Translated by: Benedetta Francesca De Rossi
Article by: Alessandro Pomati
Albania, 1985. After 40 years of indiscriminate exercise of power, the dictator Enver Hoxa died, creating a still unbridgeable void in Albanian politics. Under his leadership, the country experienced some of the darkest pages of its history, and the repression was followed by a diaspora of anything but modest dimensions, with Italy as one of its points of reference in many cases. Redi Hasa, a professional cellist who has been active in Italy for many years, was one of the protagonists of that diaspora and, through his speeches, the consequences of those forty years on the individual and the community are analysed.Read more
And it is he whom Esmeralda Calabria – editor, among others, of Nanni Moretti and Giuseppe Piccioni -, in her first attempt behind the camera, uses as a “cicerone” for her story, rejecting the convention of so much cinema of the real of having only one narrator and choosing instead to make him converse, in front of the camera, with friends and relatives who have experienced what he experienced. In front of the camera, therefore, anecdotes and considerations are made between the participants, thus making the narration fluent and colloquial, and avoiding any didacticism; art, politics, ideals and identity are discussed with respect to what one is and what one wants to become.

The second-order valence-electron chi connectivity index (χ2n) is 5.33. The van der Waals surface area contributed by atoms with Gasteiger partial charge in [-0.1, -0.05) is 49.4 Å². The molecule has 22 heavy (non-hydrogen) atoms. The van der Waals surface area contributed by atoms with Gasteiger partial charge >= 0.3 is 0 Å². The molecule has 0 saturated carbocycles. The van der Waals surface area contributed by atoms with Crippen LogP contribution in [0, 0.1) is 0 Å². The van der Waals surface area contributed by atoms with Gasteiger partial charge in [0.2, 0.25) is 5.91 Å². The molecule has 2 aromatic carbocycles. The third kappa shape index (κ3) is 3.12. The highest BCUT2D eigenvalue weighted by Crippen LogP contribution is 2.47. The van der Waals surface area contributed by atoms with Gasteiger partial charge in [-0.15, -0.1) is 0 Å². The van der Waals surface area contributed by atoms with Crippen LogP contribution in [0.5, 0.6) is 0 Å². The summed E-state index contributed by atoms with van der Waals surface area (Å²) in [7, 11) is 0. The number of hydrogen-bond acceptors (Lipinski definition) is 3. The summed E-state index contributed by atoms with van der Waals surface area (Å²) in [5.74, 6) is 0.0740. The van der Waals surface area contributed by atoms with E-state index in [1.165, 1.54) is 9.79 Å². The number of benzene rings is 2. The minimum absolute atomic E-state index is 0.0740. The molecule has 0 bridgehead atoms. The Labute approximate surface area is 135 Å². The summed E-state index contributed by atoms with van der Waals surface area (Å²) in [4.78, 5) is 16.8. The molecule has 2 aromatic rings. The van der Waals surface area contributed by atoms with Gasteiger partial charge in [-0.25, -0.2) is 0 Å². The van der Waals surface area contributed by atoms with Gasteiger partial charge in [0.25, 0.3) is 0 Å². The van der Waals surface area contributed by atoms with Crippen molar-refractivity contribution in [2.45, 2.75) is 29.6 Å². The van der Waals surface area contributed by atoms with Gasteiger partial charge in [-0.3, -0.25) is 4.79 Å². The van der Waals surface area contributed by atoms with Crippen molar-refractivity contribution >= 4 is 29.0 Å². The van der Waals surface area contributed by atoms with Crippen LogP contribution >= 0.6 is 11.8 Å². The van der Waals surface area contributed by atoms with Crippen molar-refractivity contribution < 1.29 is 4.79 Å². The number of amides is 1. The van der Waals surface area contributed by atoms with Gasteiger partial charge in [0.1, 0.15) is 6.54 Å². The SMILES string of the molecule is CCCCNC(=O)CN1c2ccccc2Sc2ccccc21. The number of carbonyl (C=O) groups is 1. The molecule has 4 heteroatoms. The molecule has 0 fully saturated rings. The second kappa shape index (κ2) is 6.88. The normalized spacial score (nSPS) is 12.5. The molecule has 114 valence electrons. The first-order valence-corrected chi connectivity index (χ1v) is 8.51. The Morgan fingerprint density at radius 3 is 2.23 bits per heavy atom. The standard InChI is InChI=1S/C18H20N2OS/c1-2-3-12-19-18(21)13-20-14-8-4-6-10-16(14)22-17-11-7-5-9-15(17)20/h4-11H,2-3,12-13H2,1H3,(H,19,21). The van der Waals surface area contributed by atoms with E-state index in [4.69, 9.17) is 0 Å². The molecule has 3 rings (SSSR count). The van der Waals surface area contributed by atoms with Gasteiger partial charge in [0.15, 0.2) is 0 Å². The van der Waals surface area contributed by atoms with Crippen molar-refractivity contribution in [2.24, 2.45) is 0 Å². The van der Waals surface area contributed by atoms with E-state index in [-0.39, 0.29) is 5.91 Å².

But before looking forward, Calabria seems to want to say, one must necessarily look back, and thus return to the ‘scene of the crime’, Albania, where among the still standing vestiges of that infamous past, the wounds are still open, and one continues to wonder, even when nothing wrong has been done, if more could not have been done; all the while, as some of those interviewed recall, none of the real perpetrators has ever apologised for the atrocities perpetrated. “That was not communism,” says one former theatre actress interviewed, “it was dictatorship pure and simple“. And it is precisely the films featuring the leaders of that dictatorship that become the privileged material for Calabria who, with a thirty-year career in post-production, succeeds in making unprecedented, almost expressionist use of them: projecting them now on the wall of a cave, now on a brick wall, the director effectively evokes that climate of closure and terror from which Hasa (who, born in 1977, knew the period of instability following the fall of the regime better than the regime itself) escaped, and like him thousands of others.
Yet, even after landing and making a career in Italy, the guilt remains: guilt for having fled, guilt for not having done enough for his country in perpetual political crisis, guilt for having left his parents; and a feeling of perpetual statelessness persists. Only a direct confrontation with his homeland, strengthened by what he has learnt on the other side of that wall, as happens in the powerful finale, can put things back on an even keel.